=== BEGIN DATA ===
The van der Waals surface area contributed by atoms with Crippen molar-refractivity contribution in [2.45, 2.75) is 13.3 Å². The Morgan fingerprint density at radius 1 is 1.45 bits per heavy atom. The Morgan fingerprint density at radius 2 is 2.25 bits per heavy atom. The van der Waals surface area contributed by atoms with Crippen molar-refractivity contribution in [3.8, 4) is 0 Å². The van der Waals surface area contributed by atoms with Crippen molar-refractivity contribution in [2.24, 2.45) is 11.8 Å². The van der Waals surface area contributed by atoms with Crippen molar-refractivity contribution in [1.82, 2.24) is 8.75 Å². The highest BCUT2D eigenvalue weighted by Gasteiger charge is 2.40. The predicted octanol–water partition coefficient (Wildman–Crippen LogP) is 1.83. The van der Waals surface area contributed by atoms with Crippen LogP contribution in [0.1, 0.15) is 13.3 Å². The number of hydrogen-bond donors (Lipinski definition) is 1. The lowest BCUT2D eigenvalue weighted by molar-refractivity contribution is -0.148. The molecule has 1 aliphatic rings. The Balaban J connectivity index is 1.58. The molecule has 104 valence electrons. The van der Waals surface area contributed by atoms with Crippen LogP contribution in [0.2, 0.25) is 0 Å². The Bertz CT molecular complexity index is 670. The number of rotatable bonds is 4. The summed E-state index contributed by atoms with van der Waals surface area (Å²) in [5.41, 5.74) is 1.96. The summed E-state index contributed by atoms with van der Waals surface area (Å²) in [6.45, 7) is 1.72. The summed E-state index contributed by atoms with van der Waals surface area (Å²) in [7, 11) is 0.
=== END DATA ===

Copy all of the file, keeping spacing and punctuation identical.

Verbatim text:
The van der Waals surface area contributed by atoms with Crippen molar-refractivity contribution in [2.45, 2.75) is 13.3 Å². The Morgan fingerprint density at radius 1 is 1.45 bits per heavy atom. The Morgan fingerprint density at radius 2 is 2.25 bits per heavy atom. The van der Waals surface area contributed by atoms with Crippen molar-refractivity contribution in [3.8, 4) is 0 Å². The van der Waals surface area contributed by atoms with Crippen molar-refractivity contribution in [2.24, 2.45) is 11.8 Å². The van der Waals surface area contributed by atoms with Crippen molar-refractivity contribution in [1.82, 2.24) is 8.75 Å². The highest BCUT2D eigenvalue weighted by Gasteiger charge is 2.40. The predicted octanol–water partition coefficient (Wildman–Crippen LogP) is 1.83. The van der Waals surface area contributed by atoms with Crippen LogP contribution in [0.1, 0.15) is 13.3 Å². The number of hydrogen-bond donors (Lipinski definition) is 1. The lowest BCUT2D eigenvalue weighted by molar-refractivity contribution is -0.148. The molecule has 1 aliphatic rings. The Balaban J connectivity index is 1.58. The molecule has 104 valence electrons. The van der Waals surface area contributed by atoms with Crippen LogP contribution in [0.2, 0.25) is 0 Å². The Bertz CT molecular complexity index is 670. The number of rotatable bonds is 4. The summed E-state index contributed by atoms with van der Waals surface area (Å²) in [5.41, 5.74) is 1.96. The summed E-state index contributed by atoms with van der Waals surface area (Å²) in [6.45, 7) is 1.72. The summed E-state index contributed by atoms with van der Waals surface area (Å²) in [7, 11) is 0.